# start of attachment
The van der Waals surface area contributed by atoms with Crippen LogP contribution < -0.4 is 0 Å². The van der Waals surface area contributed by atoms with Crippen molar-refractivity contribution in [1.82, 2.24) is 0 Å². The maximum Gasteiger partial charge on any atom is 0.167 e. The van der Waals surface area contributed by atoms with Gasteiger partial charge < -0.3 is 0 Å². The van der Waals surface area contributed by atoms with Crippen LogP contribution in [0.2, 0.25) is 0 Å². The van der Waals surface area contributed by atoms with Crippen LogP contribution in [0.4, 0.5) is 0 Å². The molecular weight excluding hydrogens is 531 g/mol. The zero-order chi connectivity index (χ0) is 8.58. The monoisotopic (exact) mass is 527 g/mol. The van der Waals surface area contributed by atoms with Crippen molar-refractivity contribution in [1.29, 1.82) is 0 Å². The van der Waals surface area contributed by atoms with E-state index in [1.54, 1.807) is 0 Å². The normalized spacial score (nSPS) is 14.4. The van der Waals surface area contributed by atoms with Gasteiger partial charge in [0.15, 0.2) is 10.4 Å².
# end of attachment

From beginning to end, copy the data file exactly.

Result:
The van der Waals surface area contributed by atoms with Crippen LogP contribution < -0.4 is 0 Å². The van der Waals surface area contributed by atoms with Crippen molar-refractivity contribution in [1.82, 2.24) is 0 Å². The maximum Gasteiger partial charge on any atom is 0.167 e. The van der Waals surface area contributed by atoms with Gasteiger partial charge < -0.3 is 0 Å². The van der Waals surface area contributed by atoms with Crippen LogP contribution in [0.2, 0.25) is 0 Å². The van der Waals surface area contributed by atoms with Crippen LogP contribution in [0.4, 0.5) is 0 Å². The molecular weight excluding hydrogens is 531 g/mol. The zero-order chi connectivity index (χ0) is 8.58. The monoisotopic (exact) mass is 527 g/mol. The van der Waals surface area contributed by atoms with Crippen molar-refractivity contribution in [1.29, 1.82) is 0 Å². The van der Waals surface area contributed by atoms with E-state index in [1.54, 1.807) is 0 Å². The normalized spacial score (nSPS) is 14.4. The van der Waals surface area contributed by atoms with Gasteiger partial charge in [0.15, 0.2) is 10.4 Å².